Can You Speak the Way I Speak?

Researchers around the globe are continuously working on developing and improving intelligent virtual health advisory systems by adding humanoid characteristics. They are looking for optimal design strategies, particularly in relation to their programs’ communication styles.

One study, conducted by a research team from the Northeastern University in Liaoning, China, and Ren Min University in Beijing, showed that similarity in communication style (to the end user) can increase a sense of credibility, thus making the user more likely to trust the virtual advisor. When a user is interacting with an avatar, the avatar’s communication style can influence the user’s engagement level and enjoyment. Authors of the research concluded that, for best results, the virtual advisor’s language should align with the vernacular of the user. The study found that when the digital health advisor is programmed to emulate the communication style of the user, it supports emotional rapport.

It is evident that when people enjoy their interactions with technology, they are more likely to use that technology again. In fact, according to recent studies, this aspect might be more important to users than the technology’s credibility and informativeness.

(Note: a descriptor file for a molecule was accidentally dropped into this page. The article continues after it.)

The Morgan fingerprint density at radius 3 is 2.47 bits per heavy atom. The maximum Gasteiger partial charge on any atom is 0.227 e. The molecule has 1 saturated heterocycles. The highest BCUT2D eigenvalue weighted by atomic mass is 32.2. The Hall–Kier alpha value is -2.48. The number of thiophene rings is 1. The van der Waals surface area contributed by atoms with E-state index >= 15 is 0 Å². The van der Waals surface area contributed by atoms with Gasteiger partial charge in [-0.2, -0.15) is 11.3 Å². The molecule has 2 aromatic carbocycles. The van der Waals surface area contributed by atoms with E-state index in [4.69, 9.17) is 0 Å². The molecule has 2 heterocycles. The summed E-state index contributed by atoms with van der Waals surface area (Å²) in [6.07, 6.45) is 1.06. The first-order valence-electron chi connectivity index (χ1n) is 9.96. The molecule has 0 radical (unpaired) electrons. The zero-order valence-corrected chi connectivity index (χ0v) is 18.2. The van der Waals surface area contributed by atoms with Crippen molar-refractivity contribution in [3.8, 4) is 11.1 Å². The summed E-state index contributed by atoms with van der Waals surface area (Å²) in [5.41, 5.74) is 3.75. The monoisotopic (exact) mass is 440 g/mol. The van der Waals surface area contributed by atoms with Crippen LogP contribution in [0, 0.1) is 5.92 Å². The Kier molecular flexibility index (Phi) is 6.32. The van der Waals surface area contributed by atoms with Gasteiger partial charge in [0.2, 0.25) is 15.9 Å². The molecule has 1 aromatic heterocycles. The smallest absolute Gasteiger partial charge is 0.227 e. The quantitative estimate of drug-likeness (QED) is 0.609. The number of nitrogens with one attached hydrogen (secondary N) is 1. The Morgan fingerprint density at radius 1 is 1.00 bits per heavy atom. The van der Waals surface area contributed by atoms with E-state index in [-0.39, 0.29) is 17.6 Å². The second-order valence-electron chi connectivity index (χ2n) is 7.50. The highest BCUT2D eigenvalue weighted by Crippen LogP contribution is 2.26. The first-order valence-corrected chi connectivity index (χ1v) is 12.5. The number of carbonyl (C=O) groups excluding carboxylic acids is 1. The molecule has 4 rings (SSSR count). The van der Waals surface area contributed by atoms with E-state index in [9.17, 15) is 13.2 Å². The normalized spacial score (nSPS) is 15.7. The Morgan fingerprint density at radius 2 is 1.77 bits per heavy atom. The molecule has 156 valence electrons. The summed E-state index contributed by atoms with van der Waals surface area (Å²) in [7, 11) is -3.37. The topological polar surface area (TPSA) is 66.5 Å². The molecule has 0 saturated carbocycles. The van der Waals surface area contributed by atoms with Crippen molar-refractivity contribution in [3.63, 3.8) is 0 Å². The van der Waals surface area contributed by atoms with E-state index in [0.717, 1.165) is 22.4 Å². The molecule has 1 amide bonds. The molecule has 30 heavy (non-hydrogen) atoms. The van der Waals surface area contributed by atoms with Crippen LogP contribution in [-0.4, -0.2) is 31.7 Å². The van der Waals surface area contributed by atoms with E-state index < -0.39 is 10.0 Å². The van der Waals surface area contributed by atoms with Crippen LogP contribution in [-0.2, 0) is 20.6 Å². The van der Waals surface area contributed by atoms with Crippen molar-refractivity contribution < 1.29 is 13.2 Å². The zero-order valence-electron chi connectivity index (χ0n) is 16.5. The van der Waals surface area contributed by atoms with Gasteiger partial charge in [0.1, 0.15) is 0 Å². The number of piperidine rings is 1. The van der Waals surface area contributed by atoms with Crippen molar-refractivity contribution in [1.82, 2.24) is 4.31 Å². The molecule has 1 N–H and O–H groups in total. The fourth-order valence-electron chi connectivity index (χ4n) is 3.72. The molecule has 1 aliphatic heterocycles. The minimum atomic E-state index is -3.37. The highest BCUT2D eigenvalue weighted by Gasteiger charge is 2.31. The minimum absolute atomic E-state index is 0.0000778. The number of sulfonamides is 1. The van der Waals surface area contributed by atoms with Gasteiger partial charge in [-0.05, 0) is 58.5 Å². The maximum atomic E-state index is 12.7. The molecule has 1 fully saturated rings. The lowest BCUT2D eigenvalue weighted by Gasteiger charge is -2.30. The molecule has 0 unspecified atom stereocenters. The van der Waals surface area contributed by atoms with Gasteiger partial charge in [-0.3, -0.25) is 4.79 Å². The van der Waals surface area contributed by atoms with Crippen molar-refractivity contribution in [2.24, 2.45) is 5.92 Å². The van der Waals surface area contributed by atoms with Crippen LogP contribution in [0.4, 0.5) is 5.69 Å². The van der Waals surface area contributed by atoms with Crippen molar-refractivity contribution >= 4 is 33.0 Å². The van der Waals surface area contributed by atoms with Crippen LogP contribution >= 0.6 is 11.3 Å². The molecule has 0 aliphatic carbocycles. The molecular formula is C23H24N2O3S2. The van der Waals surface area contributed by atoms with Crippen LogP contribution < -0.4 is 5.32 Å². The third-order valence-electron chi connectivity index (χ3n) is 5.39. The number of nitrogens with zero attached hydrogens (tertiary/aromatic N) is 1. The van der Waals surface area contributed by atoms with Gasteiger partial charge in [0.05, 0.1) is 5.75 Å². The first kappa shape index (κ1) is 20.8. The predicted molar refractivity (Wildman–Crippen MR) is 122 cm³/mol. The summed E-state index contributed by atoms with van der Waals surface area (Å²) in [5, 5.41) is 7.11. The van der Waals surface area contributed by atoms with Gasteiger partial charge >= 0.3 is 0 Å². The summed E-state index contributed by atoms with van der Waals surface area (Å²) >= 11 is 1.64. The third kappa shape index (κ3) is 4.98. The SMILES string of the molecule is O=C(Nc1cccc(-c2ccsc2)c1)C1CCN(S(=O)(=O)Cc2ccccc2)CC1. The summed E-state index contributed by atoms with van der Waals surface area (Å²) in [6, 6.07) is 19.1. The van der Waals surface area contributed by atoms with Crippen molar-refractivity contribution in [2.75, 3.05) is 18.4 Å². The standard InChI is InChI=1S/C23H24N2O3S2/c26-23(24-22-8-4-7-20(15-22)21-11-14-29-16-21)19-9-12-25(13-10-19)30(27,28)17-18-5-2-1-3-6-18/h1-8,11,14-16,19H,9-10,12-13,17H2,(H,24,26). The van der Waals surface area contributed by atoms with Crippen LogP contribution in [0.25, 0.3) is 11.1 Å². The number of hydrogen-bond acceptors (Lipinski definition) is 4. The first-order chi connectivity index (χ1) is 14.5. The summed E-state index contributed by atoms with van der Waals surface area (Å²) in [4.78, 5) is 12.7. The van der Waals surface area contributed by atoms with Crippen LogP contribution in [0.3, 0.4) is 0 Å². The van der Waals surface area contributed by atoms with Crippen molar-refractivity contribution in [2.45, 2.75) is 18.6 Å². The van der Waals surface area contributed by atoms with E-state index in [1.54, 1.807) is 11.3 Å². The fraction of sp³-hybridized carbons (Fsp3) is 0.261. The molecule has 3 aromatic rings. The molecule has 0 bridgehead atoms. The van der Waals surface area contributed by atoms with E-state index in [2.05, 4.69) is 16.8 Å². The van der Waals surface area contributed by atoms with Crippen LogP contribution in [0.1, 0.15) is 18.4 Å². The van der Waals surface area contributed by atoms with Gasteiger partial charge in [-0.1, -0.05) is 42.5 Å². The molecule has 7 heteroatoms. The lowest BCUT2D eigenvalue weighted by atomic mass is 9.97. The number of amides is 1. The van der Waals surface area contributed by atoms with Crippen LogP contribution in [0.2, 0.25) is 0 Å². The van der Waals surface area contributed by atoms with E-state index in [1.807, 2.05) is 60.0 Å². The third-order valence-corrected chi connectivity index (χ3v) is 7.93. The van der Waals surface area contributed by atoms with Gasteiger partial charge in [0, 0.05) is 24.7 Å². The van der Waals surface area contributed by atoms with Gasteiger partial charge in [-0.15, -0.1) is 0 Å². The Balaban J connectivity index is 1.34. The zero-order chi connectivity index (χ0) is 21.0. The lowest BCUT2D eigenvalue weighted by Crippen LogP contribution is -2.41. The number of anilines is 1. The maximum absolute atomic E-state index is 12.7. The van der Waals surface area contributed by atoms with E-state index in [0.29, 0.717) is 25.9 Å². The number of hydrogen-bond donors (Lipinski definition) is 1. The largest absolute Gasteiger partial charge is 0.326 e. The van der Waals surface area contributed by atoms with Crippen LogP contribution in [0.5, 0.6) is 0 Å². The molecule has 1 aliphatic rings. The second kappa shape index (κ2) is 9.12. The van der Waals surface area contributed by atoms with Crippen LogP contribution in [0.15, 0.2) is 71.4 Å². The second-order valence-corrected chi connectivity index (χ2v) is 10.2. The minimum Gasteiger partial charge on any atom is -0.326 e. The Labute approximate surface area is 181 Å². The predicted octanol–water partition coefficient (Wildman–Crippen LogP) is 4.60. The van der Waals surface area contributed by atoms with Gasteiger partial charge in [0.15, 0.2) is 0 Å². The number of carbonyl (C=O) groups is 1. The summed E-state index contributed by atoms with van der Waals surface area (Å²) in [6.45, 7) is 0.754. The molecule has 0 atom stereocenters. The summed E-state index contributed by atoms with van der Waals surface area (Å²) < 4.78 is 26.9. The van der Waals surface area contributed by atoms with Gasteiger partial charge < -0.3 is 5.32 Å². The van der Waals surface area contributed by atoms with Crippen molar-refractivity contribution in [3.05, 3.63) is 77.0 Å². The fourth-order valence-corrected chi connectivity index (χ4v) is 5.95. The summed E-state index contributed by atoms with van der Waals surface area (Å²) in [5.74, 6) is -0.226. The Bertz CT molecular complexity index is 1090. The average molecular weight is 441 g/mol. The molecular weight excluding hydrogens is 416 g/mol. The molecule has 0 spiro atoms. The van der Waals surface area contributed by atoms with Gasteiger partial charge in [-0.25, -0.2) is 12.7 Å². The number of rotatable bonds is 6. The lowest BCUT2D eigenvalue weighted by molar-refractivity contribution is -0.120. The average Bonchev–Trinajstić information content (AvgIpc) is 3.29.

Experts suggest that designers of virtual advisory systems in healthcare should investigate the communication patterns of local users before developing their systems communication style. By understanding the end user first, developers can create language that supports end-user intimacy and acceptance.

A Conversational Voice Assistant for Seniors

It is particularly important to design easy-to-use, reliable interactive devices when it comes to seniors. LifePod is a voice-controlled virtual voice assistant based on Alexa. It combines internet-enabled sensors and AI. Built specifically for seniors, this innovation responds to voice and can support aging in place.